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SYNOPSIS

Hope for Tropical Biodiversity After All


Robin Meadows*
Freelance Science Writer, Fairfield, California, United States of America
* robinkmeadows@gmail.com

OPEN ACCESS
Citation: Meadows R (2016) Hope for Tropical
Biodiversity After All. PLoS Biol 14(1): e1002358.
doi:10.1371/journal.pbio.1002358
Published: January 19, 2016
Copyright: 2016 Robin Meadows. This is an open
access article distributed under the terms of the
Creative Commons Attribution License, which permits
unrestricted use, distribution, and reproduction in any
medium, provided the original author and source are
credited.
Competing Interests: The author has declared that
no competing interests exist.

Much as Mark Twain famously stated that reports of his death were greatly exaggerated, it
turns out that land animals in tropical protected areas may be better off than we thought. Current assessments warn of widespread biodiversity loss in the tropicswhich is home to half of
species globallyand put declines as high as 56% over the last four decades. But now, in this
issue of PLOS Biology, Lydia Beaudrot, Jorge Ahumada, and colleagues report that tropical forest preserves around the world may be helping after all: at the community level, ground-dwelling mammals and birds are holding their own.
Why the difference? Tropical forests are understudied, and most of the animals living there
are rare and elusive, so existing biodiversity assessments rely heavily on aggregated secondary
data and expert opinion. In contrast, the new findings are based on standardized primary data
from camera traps in the Tropical Ecology Assessment and Monitoring (TEAM) Network,
which give close-to-real-time snapshots of wildlife status and trends (Fig 1).
Beaudrot, Ahumada, and colleagues determined biodiversity trends for more than 500 populations of nearly 250 species of mammals and birds, using half a million images per year from
tropical forest preserves on three continents. The distribution of the 15 study sites reflected the
proportion of tropical forest cover on each continent: half were in South and Central America,
and the remainder were split between Africa and Southeast Asia. Each of the protected areas
studied had a camera trap every square kilometer or two, for a total of 60 to 90 per site.
Even so, camera sightings were infrequentfive per year for a given population was not
uncommonand the researchers used occupancy as a proxy for abundance. Analysis of the
sightings showed that occupancy declined in 22%, increased in 17%, and did not change in
22% of the populations during the study period, which ranged from three to eight years
depending on the site.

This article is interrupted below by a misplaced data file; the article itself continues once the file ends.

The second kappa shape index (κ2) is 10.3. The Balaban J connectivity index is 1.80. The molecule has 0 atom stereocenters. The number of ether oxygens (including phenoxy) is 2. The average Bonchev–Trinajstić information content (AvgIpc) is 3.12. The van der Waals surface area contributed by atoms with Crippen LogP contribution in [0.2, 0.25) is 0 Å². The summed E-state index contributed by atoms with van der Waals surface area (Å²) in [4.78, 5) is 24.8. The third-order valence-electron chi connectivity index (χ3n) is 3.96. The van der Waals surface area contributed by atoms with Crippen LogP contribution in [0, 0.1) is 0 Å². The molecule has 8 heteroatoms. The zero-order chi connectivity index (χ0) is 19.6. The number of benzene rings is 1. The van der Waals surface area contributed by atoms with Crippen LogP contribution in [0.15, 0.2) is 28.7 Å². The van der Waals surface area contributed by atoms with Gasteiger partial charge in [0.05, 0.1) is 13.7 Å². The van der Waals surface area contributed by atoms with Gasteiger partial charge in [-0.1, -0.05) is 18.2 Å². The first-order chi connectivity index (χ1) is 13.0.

Further analysis of the camera trap images revealed encouraging news: despite the variability in occupancy trends, biodiversity did not decline systematically at the community level in
the protected areas studied. Importantly, occupancy trends did not vary significantly between
mammals and birds, or by International Union for Conservation of Nature (IUCN) Red List
status. The latter suggests that, at least in the study sites, populations of Threatened and Near
Threatened species are doing as well as those of Least Concern.
However, sightings were too low to determine trends for nearly two-fifths of the populations
studied, leading the researchers to caution that the observed community-level stability could
mask wildlife losses in protected areas. The researchers also underscore that their findings do
not apply to the many unprotected tropical forests worldwide. Today's extinction rates are estimated to be 1,000 times faster than the average over the history of life on Earth, and this catastrophic species loss occurs disproportionately in the tropics.
These caveats aside, this work gives hope that species loss in protected tropical forests is less
severe than we feared. Moreover, for the first time, conservation decisions can be based on
real-time changes in wildlife populations. Some 200 nations have committed to a suite of

PLOS Biology | DOI:10.1371/journal.pbio.1002358

January 19, 2016

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Fig 1. Camera traps in remote tropical forests around the world provide insight into the status of rare and endangered wildlife, such as these
African bush elephants (Loxodonta africana). Photo credit: Benjamin Drummond and TEAM Network.
doi:10.1371/journal.pbio.1002358.g001

protection measuresincreasing protected areas, preventing extinctions, and reversing wildlife


declinesby 2020. This work provides governments and nonprofits with tools for identifying
successful strategies to preserve the biodiversity that remains while we still can.

Reference
1.

PLOS Biology | DOI:10.1371/journal.pbio.1002358

Beaudrot L, Ahumada JA, O'Brien T, Alvarez-Loayza P, Boekee K, Campos-Arceiz A, et al. Standardized assessment of biodiversity trends in tropical forest protected areas: The end is not in sight. PLoS
Biol. 2015; 14(1): e:1002357.

January 19, 2016

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